I just got off of the phone with Joe. He received a tax document called a 1099-C in the mail from Chase. He has a credit card with Chase that he hasn't paid in about a year. A month ago, he received a letter from Chase stating they were no longer going to be collecting the debt he owed. He really didn't think anything of it until he got an IRS form 1099-C. He isn't sure what impact, if any, this will have on his taxes.
Joe is just the most recent client of mine that received a 1099-C form from Chase, but I have received a lot of phone calls about this matter over the past couple of weeks. A 1099-C is an IRS form that is also called a Cancellation of Debt Income form. If a creditor forgives a debt and promises to never collect it again, the debt is cancelled. This is different from a debt being “written-off," which usually just means it has been sold to a collection agency. Any cancellation of debt over $600.00 has to be reported to the IRS by the creditor. The 1099-C form is then generated and sent to the person that used to owe the debt.
The general rule is that any debt that is cancelled is considered taxable income. Yes, that means that if Chase cancels a $5,000.00 debt, it is just like you went out and earned another $5,000.00 that year and you might have to pay taxes on that amount just like any other income.
There are a few exceptions that allow you to not have to pay income taxes on cancelled debt. The most commonly used exception is the insolvency exception. In order to qualify for the insolvency exception, you must be able to prove that your debts exceeded your assets on the date that the debt in question was cancelled. Your debts would include mortgages, car loans, student loans, credit cards, medical bills, etc. Your assets include the value of real estate, vehicles, household goods, retirement accounts, bank accounts, investment accounts, etc. If your debts totaled more than your assets on the date the debt was cancelled, you do not have to pay income taxes on it. You must fill out and attach IRS form 982 to your tax return if you are alleging that you should not have to pay taxes on the cancelled debt.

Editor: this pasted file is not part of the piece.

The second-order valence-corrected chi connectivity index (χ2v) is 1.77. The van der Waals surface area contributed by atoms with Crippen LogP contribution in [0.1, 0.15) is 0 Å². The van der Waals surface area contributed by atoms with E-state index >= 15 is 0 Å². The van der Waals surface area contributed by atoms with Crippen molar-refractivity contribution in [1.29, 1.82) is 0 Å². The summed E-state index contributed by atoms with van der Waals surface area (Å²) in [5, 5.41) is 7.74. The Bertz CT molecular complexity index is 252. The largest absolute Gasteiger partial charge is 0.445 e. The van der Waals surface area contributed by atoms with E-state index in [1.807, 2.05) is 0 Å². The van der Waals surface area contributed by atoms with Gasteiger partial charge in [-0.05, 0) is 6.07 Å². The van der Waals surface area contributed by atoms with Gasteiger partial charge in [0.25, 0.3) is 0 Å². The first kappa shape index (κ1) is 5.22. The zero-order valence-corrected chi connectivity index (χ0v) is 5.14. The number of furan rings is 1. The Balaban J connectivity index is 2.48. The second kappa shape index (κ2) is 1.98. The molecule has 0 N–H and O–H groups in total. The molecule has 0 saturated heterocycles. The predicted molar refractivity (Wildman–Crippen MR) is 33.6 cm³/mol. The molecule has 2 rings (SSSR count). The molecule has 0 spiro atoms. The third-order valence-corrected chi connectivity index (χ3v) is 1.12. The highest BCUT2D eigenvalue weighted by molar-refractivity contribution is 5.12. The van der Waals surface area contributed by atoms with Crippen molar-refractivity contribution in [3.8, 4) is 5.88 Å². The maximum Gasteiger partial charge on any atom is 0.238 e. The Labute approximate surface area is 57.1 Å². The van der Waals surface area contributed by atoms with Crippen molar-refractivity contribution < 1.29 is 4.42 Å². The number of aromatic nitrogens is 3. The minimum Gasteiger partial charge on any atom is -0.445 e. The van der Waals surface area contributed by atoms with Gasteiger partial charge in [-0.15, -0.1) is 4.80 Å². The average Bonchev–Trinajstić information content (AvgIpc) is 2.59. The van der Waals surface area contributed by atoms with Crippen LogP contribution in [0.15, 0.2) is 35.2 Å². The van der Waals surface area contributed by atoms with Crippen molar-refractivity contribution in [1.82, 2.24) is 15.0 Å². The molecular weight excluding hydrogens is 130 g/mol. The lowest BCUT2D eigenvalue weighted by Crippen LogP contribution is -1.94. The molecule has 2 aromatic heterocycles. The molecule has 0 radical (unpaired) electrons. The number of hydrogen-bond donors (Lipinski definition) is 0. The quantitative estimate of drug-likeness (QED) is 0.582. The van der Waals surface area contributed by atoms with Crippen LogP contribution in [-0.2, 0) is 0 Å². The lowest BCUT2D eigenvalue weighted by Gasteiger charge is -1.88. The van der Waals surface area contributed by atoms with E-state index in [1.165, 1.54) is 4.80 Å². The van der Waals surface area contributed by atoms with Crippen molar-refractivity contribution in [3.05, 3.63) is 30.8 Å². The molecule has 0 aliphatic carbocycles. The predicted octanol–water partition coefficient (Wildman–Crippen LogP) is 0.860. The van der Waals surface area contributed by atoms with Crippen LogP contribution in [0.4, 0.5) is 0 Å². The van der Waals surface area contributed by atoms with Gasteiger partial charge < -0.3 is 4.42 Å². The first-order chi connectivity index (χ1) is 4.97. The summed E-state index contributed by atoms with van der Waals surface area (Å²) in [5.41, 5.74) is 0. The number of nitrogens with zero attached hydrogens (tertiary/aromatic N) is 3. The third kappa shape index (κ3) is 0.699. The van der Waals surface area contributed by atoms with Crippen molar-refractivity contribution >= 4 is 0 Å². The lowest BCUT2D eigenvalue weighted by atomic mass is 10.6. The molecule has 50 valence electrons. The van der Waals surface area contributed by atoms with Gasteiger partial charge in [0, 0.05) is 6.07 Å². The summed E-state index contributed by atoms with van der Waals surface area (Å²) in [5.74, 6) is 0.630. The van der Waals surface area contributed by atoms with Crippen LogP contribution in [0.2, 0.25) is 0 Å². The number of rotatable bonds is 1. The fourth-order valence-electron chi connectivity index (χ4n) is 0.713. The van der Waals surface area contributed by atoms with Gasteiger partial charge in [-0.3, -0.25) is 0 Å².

It is important to note that if you file for bankruptcy and have your debt forgiven in the bankruptcy, it is not considered taxable income. Many people that participate in a debt settlement program are shocked when they receive a 1099-C after a settlement is made with a creditor. I have never heard of a debt settlement program that warns participants that they may face tax consequences for trying to pay off their debt for less than the total amount owed. If you are weighing the options of bankruptcy and debt settlement for dealing with your debt, it is important to consider the fact that debt settlement could leave you with a tax bill whereas bankruptcy will not.
If you've received an IRS form 1099-C Cancellation of Debt Income form, don’t ignore it. It must be dealt with on your tax return. If you've had debt cancelled and can’t afford the resulting tax consequences, give Steidl & Steinberg a call and we can explore the options for you to repay or reduce the amount that you owe to the IRS. If you are in debt and exploring options to deal with the debt, be sure to consider the fact that having debt forgiven in a bankruptcy will not result in you having to pay any income taxes on that debt forgiveness. Give Steidl & Steinberg a call and we can review your situation to see if a bankruptcy would be a good, tax-free way of dealing with your debt.